For the accidental data loss that can occur over the network via web or email, though, companies should be able to leverage the same sorts of systems that help them keep the bad stuff out — unified threat management (UTM) systems. But until now, these products have come up short. Either they’ve been limited in their ability to recognize global data — for instance, with only one or two built-in rules for national ID detection — or they’re delivered with no rules at all built-in, requiring you to roll your own! How many of you would be driving your car today if you’d had to build it yourself?! Some products even require you to tag the documents you want to protect with a special “watermark” — if you missed a valuable one, or you accidentally pasted the wrong information into an email message, your loss. (Literally.)
Just as WatchGuard offers with all the security services our UTM platform offers to keep the bad stuff out, we use best-of-breed technology to help you keep the good stuff in. And we let you manage it from a single pane of glass, for one UTM appliance or hundreds.
We’ve looked at security from both sides now — from outside in and from inside out — and the choice is clear: the powerful UTM capabilities of WatchGuard XTM. Request your demo of WatchGuard Data Loss Prevention now! The product will be available in September.
It is rational that not all data loss from within an organization is malicious. In fact, in most cases data loss is the result of common mistakes that employees make. To understand the risks to our confidential data by employees, it is important to understand common risky behavior, as well as common errors that employees make that heighten the risk of data loss and spur the need for data loss prevention.
Sending Confidential Documents to Personal Email Addresses
Many of us are guilty of this. Rather than take home our company‐issued laptops to work on a document that contains sensitive data, we send the document to our personal email account, like Hotmail or Gmail, intending to work on it when we have a moment over the weekend. The issue here is that this behavior poses a high risk to the confidential data being transmitted because these types of applications do not use the same security standards or email encryption that have been implemented throughout company email networks. Although you may have stringent policies on what can be sent via email, if you do not have the same protection in place across web, then this sensitive information may be at risk as it passes through mostly unmonitored waypoints.
With all of the automation and new features being introduced in business communications tools and applications today, the likeliness of human error as a threat vector has never been higher. For example, if you consider the Microsoft Outlook AutoComplete Email Address feature whereby the system populates the “To” field in an email by detecting the first few letters input by the sender and populating it with the first name that matches, unless the employee is diligent to ensure that the recipient address is a match, sensitive data can end up in the wrong hands.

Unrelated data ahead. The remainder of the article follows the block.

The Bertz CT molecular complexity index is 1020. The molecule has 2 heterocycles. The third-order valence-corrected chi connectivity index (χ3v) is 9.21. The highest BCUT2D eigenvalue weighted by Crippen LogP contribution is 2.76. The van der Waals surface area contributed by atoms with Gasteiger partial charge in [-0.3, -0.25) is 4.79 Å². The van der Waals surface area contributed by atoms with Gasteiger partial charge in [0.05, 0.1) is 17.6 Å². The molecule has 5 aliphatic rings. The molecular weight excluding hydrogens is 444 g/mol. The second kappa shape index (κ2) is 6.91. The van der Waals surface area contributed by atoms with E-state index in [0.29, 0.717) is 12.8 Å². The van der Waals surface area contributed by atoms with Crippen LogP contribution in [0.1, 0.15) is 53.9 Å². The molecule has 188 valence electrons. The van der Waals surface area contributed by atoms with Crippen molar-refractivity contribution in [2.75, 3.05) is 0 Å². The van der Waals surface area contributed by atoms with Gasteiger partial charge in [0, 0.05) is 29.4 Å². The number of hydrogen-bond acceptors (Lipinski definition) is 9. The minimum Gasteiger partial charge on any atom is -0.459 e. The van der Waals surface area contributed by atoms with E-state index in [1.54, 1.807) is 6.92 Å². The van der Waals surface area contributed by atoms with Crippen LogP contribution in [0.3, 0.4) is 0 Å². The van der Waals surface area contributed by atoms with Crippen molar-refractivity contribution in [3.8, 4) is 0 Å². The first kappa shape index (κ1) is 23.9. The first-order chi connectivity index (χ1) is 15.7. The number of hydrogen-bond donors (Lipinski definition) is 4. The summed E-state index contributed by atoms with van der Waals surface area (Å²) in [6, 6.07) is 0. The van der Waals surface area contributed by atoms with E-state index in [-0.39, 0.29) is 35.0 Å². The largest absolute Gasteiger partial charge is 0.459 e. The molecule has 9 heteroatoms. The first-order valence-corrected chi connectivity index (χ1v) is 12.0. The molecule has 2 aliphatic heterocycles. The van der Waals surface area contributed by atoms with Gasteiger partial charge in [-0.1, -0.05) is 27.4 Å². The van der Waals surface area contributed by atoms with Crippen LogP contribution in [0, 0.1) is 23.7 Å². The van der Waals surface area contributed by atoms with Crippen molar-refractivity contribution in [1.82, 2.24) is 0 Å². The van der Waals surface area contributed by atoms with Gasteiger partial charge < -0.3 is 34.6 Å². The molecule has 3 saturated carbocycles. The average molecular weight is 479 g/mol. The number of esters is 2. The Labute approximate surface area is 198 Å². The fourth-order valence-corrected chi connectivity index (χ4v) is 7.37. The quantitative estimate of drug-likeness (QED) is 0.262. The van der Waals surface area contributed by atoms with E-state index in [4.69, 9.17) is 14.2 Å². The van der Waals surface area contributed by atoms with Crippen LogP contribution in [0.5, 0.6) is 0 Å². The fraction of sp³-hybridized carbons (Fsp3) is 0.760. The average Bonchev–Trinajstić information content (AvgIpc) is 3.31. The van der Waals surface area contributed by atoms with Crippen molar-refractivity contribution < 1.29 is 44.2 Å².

Unauthorized Sharing of Corporate Computer Resources
Many employees bring their company‐issued laptops home and share the devices with friends and family members. Occasionally, an employee, in an effort to provide guidance or mentoring to a friend, may even share a document with a personal contact to provide a sample template. Or, on the flip side, an employee may share a confidential document with a friend to get some brainstorming ideas. Consider a third scenario whereby employees do not lock their desktops when leaving their desks, leaving sensitive information exposed should someone access the employee’s computer. Although not malicious in nature, this type of behavior is another example of common root causes of unintentional data loss.
System access can be used for any number of malicious tactics by employees, but it also accounts for 46% of data breaches. This involves the malicious use of information assets to which an employee is granted access. Even more alarming is that 51% of data breaches that originate from internal sources are originated from regular employees (see chart at right).
These are just some examples of risky employee behavior that contribute to the likelihood of unauthorized data loss. Now, more than ever, companies have to be diligent at not only creating a strong data loss prevention policy management program, but implementing and monitoring it to identify violations and security gaps. Organizations owe it to themselves and their customers to keep information from falling into the wrong hands. At the same time they need to ensure that legitimate business processes and communications are not hindered.
An effective data loss prevention (DLP) solution can accomplish this by providing the ability for compliance and policy officers to create granular outbound policies by user, group or domain. Different people have varying roles and responsibilities; having a DLP solution that recognizes this and enforces appropriate, user‐ or group‐level policies while not hindering the regular course of business is imperative.